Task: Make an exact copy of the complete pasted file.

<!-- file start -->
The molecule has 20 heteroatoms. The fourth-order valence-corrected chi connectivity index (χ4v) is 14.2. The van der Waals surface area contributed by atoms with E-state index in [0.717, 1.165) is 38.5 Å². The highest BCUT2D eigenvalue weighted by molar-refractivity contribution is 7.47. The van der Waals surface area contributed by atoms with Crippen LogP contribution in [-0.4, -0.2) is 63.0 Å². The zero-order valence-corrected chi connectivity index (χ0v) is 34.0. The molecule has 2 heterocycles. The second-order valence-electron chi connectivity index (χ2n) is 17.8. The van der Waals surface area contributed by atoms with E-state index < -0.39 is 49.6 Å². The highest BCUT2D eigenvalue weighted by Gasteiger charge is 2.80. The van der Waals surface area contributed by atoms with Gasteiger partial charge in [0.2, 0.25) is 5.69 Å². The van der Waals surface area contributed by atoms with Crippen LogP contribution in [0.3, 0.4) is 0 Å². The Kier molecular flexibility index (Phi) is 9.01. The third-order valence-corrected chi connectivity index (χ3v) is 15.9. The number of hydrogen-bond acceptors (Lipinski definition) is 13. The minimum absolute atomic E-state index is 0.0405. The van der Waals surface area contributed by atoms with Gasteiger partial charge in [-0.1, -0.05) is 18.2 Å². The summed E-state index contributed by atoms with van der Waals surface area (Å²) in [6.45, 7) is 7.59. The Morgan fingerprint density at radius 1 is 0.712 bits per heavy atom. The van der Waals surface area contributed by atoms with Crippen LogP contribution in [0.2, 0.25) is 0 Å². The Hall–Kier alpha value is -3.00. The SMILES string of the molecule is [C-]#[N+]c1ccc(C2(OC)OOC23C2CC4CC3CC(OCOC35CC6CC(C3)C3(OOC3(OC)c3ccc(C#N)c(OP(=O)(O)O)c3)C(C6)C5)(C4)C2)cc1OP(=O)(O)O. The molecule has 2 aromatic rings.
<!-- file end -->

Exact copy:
The molecule has 20 heteroatoms. The fourth-order valence-corrected chi connectivity index (χ4v) is 14.2. The van der Waals surface area contributed by atoms with E-state index in [0.717, 1.165) is 38.5 Å². The highest BCUT2D eigenvalue weighted by molar-refractivity contribution is 7.47. The van der Waals surface area contributed by atoms with Crippen LogP contribution in [-0.4, -0.2) is 63.0 Å². The zero-order valence-corrected chi connectivity index (χ0v) is 34.0. The molecule has 2 heterocycles. The second-order valence-electron chi connectivity index (χ2n) is 17.8. The van der Waals surface area contributed by atoms with E-state index < -0.39 is 49.6 Å². The highest BCUT2D eigenvalue weighted by Gasteiger charge is 2.80. The van der Waals surface area contributed by atoms with Gasteiger partial charge in [0.2, 0.25) is 5.69 Å². The van der Waals surface area contributed by atoms with Crippen LogP contribution in [0.3, 0.4) is 0 Å². The Kier molecular flexibility index (Phi) is 9.01. The third-order valence-corrected chi connectivity index (χ3v) is 15.9. The number of hydrogen-bond acceptors (Lipinski definition) is 13. The minimum absolute atomic E-state index is 0.0405. The van der Waals surface area contributed by atoms with Gasteiger partial charge in [-0.1, -0.05) is 18.2 Å². The summed E-state index contributed by atoms with van der Waals surface area (Å²) in [6.45, 7) is 7.59. The Morgan fingerprint density at radius 1 is 0.712 bits per heavy atom. The van der Waals surface area contributed by atoms with Crippen LogP contribution in [0.2, 0.25) is 0 Å². The Hall–Kier alpha value is -3.00. The SMILES string of the molecule is [C-]#[N+]c1ccc(C2(OC)OOC23C2CC4CC3CC(OCOC35CC6CC(C3)C3(OOC3(OC)c3ccc(C#N)c(OP(=O)(O)O)c3)C(C6)C5)(C4)C2)cc1OP(=O)(O)O. The molecule has 2 aromatic rings.